Robert Larsen, a student from Summerside Intermediate School, will speak about the work he and his classmates did in Prince County by planting approximately 1000 native trees.
The public is invited to attend this first of three sessions to be held at the Farm Centre."

Tomorrow night (Wednesday) is a Pesticide Free PEI meeting.  It is at 7PM at the Trinity United Church Hall, corner of Richmond and Prince Streets, Charlottetown.

from yesterday's Guardian:

Farm tour not balanced? - The Guardian Letter to the Editor

Journalists like ‘balance’ in reporting. Here are suggestions for the Toxic Tours series of the Island. We welcome the media to Tracadie to witness the violation of the Crop Rotation Act.

Reporters could drop by the QEH Cancer Centre to get testimony from Islanders suffering from rare diseases. A visit to graveyards in the ‘Potato Belt’ would also be very informative.

The June 28 story didn’t fool anyone. We don’t want our tax dollars used to fund media tours promoting dangerous industrial farming practices? Enough already.

Marian White, Tracadie

July 7, 2014

Chris Ortenburger's Update

On Thursday, July 3rd, The Guardian published this letter:

Another kind of media tour? - The Guardian Letter to the Editor

Published on July 3rd, 2014

Teresa Wright wrote about a media tour set up by Agriculture P.E.I. designed to fight back against negative PR farmers were getting in the paper’s opinion page recently. Wright explained that although Andrew Lawless didn’t realize they were coming, he was good enough to interrupt his spraying to explain that fungicides and herbicides are applied much more carefully and strategically than in the past and that he didn’t spray unless he had to, a claim made earlier this month by Gary Linkletter.  I would like to ask Linkletter and Lawless: If this is so, why have the pesticide sales for P.E.I. not been published since 2008?  Surely, they would want to show Islanders how much less is being used in comparison to past years. I would think the responsible and sustainable practice would be reactive to problems as opposed to routinely spraying every week.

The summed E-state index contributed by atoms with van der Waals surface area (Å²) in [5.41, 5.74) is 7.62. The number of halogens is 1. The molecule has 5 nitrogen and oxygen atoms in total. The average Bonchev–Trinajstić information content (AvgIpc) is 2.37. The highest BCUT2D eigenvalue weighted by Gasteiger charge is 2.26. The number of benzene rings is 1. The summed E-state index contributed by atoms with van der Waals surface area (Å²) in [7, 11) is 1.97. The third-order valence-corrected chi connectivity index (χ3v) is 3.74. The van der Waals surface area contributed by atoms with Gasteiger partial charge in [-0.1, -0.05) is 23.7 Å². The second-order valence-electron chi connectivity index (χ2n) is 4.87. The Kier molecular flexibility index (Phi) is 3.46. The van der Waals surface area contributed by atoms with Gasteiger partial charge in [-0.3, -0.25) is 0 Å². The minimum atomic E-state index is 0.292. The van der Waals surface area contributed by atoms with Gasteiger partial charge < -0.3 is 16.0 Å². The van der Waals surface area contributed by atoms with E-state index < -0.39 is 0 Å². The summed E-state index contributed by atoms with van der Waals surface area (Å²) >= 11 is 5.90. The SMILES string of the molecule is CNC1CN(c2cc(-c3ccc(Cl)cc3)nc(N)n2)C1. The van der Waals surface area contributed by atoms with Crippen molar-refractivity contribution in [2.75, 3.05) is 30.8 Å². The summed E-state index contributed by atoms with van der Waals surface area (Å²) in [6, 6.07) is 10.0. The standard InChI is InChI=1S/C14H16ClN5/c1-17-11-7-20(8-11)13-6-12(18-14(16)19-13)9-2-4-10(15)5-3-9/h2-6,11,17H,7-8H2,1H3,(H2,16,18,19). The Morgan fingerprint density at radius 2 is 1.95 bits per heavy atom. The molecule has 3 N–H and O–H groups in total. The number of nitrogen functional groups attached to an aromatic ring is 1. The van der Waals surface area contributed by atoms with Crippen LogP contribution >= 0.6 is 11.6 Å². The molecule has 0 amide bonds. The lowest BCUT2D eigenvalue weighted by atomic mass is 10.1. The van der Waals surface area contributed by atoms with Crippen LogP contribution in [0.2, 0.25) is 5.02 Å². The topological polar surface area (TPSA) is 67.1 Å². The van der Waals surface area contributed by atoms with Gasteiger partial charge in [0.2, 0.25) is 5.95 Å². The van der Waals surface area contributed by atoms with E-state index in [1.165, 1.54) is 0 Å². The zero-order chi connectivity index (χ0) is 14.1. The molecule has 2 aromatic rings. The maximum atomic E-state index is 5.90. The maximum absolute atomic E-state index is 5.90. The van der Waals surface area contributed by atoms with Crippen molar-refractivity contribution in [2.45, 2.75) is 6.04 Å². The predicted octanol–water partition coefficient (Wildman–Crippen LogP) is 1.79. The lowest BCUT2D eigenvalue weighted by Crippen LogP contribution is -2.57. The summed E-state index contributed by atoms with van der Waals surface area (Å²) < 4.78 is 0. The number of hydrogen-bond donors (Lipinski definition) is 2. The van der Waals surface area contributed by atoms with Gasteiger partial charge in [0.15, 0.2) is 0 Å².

Fish kills, declining bees, butterflies and birds should all be considered ‘canaries in the coal mine’.  Anyone who doesn’t see the connection of their decline to the declining health of Islanders is either in denial or simply too far removed from nature.  I am all for sustainable farming and realize change will not happen overnight, but the time has come for government to enforce sustainable farming by significantly reducing our pesticides and doing much more to encourage organic farming.  This is the only ethical and sustainable solution.

I wonder if we could organize a media tour to go around the various farming communities and talk to people like me who are faced with the choice of either staying inside on a beautiful summer day or risking being poisoned simply by breathing air, and who are afraid to drink the water from our own wells.  We promise not to be spraying when you arrive.

Joan Diamond, Fairview

On Saturday,The Guardian opined on farming and food and criticism:

Farmers fight back against unfair attacks - The Guardian main editorial

Published on July 05, 2014

Media tour shows kinder, gentler side of agriculture

Hold it for a minute. Farmers are getting a bad rap these days. The recent flood of comment against deep-water wells and pesticide spraying is painting an unflattering picture of farmers as greedy abusers of the land. The P.E.I. Federation of Agriculture is so concerned that it helped organize a media tour of farm operations around the province to allow members of the press to see for themselves what is happening on the family farm and tell other Islanders about the kinder, gentler side of farming.
Farmers are much more concerned than their urban neighbours in safeguarding the land as a legacy for future generations. They are reluctant to apply pesticides and only do so as a last resort in order to protect their crops and investments. More and more, farmers are using the latest technology to operate more efficiently. Farmers are already heavily regulated in each and every thing they do — how many acres they can own, where they can cultivate, what they can plant and how often they must rotate their crops.